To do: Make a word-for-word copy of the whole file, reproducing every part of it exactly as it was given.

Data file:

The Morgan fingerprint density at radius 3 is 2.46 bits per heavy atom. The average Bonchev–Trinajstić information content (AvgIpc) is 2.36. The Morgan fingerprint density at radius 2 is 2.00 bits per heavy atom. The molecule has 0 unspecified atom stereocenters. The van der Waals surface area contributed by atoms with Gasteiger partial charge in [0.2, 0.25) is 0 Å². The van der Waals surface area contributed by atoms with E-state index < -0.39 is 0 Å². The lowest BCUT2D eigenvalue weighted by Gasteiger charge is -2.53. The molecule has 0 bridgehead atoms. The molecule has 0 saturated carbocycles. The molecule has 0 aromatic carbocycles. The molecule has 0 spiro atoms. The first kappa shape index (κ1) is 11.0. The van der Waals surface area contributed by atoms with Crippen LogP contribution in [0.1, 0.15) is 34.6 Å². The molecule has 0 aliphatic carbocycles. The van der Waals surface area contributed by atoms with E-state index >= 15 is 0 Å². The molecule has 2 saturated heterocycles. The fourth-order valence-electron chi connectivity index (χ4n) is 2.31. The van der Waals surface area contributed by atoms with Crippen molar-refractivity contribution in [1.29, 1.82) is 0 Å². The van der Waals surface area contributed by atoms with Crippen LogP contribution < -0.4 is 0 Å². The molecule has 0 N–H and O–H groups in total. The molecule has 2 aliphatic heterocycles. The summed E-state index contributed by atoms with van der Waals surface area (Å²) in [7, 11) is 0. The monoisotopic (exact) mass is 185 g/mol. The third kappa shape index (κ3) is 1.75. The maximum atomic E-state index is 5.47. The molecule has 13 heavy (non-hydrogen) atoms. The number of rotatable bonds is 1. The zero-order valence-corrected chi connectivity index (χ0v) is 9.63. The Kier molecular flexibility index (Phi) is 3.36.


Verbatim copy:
The Morgan fingerprint density at radius 3 is 2.46 bits per heavy atom. The average Bonchev–Trinajstić information content (AvgIpc) is 2.36. The Morgan fingerprint density at radius 2 is 2.00 bits per heavy atom. The molecule has 0 unspecified atom stereocenters. The van der Waals surface area contributed by atoms with Gasteiger partial charge in [0.2, 0.25) is 0 Å². The van der Waals surface area contributed by atoms with E-state index < -0.39 is 0 Å². The lowest BCUT2D eigenvalue weighted by Gasteiger charge is -2.53. The molecule has 0 bridgehead atoms. The molecule has 0 saturated carbocycles. The molecule has 0 aromatic carbocycles. The molecule has 0 spiro atoms. The first kappa shape index (κ1) is 11.0. The van der Waals surface area contributed by atoms with Crippen LogP contribution in [0.1, 0.15) is 34.6 Å². The molecule has 0 aliphatic carbocycles. The van der Waals surface area contributed by atoms with E-state index >= 15 is 0 Å². The molecule has 2 saturated heterocycles. The fourth-order valence-electron chi connectivity index (χ4n) is 2.31. The van der Waals surface area contributed by atoms with Crippen molar-refractivity contribution in [1.29, 1.82) is 0 Å². The van der Waals surface area contributed by atoms with Crippen LogP contribution < -0.4 is 0 Å². The molecule has 0 N–H and O–H groups in total. The molecule has 2 aliphatic heterocycles. The summed E-state index contributed by atoms with van der Waals surface area (Å²) in [7, 11) is 0. The monoisotopic (exact) mass is 185 g/mol. The third kappa shape index (κ3) is 1.75. The maximum atomic E-state index is 5.47. The molecule has 13 heavy (non-hydrogen) atoms. The number of rotatable bonds is 1. The zero-order valence-corrected chi connectivity index (χ0v) is 9.63. The Kier molecular flexibility index (Phi) is 3.36.